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Well, isn't that the 100-Septim question? Realistically speaking The Elder Scrolls VI is still a long, long way off.
The vast majority of alleged insiders have put The Elder Scrolls VI release date at around 2025 at the absolute earliest. Tyler McVicker, the former Valve News Network insider who correctly predicted the existence of a Half-Life prequel months before Half-Life: Alyx was announced, suggested earlier this year that the RPG won't be released until 2026.
Whichever way you slice it, The Elder Scrolls VI is years away from being ours. Not that we mind Bethesda taking its time at all. There's a lot riding on the first brand-new single-player Elder Scrolls RPG since 2011's Skyrim, after all.
Unfortunately, the only available trailer for The Elder Scrolls VI at present is the one below, which Bethesda showed off all the way back at E3 2018. It doesn't give us very much to go on, and only shows off a mysterious mountainous region before the game's title appears. It's all terribly flashy, though we can't help but think Bethesda announced this a little too early. Any in-depth gameplay reveals are likely a long way off.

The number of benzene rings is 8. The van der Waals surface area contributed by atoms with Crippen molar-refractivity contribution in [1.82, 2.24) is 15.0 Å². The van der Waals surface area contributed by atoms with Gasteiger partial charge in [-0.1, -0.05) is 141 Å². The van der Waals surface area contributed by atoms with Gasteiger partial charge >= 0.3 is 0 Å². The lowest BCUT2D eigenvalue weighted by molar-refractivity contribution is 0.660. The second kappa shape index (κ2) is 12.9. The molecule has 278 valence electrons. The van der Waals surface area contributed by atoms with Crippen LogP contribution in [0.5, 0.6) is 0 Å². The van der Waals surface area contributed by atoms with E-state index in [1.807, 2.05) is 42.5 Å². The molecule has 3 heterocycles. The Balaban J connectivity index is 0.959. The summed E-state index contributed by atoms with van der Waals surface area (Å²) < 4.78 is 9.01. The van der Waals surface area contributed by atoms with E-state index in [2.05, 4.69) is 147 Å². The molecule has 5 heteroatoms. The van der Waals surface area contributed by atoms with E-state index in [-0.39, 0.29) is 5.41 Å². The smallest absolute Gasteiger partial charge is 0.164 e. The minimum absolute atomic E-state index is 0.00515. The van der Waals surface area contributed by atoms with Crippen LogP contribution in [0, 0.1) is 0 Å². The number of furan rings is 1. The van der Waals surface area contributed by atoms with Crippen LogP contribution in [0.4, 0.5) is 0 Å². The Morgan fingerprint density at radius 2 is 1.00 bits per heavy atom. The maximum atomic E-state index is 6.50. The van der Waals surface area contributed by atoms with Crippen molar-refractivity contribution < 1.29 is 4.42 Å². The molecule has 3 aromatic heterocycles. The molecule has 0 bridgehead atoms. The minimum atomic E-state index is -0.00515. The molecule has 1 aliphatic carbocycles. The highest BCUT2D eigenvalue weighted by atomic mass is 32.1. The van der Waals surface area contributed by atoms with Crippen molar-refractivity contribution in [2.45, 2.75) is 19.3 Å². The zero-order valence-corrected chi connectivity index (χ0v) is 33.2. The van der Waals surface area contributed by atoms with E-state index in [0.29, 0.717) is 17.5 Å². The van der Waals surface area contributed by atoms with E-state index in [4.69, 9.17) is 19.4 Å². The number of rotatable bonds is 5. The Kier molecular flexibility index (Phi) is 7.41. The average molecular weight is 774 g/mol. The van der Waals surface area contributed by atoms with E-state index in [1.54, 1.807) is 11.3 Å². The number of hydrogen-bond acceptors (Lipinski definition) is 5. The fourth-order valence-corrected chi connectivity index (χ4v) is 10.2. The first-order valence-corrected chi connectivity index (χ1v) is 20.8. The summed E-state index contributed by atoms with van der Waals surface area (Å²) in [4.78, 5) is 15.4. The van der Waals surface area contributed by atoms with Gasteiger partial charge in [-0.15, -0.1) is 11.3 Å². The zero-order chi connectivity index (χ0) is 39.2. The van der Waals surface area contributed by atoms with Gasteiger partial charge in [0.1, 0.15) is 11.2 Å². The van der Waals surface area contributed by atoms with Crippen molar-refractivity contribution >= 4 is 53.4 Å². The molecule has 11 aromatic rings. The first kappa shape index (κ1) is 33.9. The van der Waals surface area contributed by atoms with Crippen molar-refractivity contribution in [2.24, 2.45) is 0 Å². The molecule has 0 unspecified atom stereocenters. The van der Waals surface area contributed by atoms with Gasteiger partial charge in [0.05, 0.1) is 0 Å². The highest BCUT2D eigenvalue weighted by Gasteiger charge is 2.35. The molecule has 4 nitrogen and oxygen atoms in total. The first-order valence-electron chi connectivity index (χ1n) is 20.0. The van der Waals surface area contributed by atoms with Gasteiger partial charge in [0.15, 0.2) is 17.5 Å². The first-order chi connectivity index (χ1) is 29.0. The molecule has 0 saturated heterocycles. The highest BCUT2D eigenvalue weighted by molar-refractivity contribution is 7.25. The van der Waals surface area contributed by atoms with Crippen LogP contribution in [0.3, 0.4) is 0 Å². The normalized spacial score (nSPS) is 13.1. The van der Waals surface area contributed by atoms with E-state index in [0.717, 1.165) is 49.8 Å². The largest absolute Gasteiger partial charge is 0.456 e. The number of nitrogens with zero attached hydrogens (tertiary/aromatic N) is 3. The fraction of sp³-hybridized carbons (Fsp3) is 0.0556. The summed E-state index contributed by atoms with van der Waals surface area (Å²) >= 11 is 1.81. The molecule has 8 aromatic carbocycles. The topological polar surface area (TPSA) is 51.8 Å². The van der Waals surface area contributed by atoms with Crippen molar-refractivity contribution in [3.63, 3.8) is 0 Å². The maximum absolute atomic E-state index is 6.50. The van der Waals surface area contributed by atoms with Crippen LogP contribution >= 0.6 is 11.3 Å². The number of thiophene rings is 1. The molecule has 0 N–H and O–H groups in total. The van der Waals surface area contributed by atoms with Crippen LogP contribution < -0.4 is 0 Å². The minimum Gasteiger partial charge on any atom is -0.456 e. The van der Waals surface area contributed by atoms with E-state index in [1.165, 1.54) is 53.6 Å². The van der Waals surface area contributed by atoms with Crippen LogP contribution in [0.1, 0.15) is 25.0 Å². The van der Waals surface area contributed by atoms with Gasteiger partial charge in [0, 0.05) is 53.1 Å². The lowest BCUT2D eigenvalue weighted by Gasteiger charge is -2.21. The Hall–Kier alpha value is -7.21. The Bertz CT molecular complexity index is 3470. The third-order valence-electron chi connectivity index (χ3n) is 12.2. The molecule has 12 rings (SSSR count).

Again, we aren't really sure at this point, although some of the more hardcore fans have already developed many, many theories based on what little we've seen so far.
Back in January, a brief teaser released by Bethesda celebrating The Elder Scrolls series as a whole seemed to offer up some clues that the upcoming game will take place in the Hammerfell region.
Hammerfell, for those who don't know, is a massive, mountainous region that borders Skyrim and Cyrodill. Home of the Redguards, Hammerfell contains vast stretches of desert, peppered with rich grasslands. There are also multiple major cities to be found, including the port town of Rihad, which sits on the coast of the Abecean Sea to the south. In other words, Hammerfell contains plenty for adventurers to dig into it.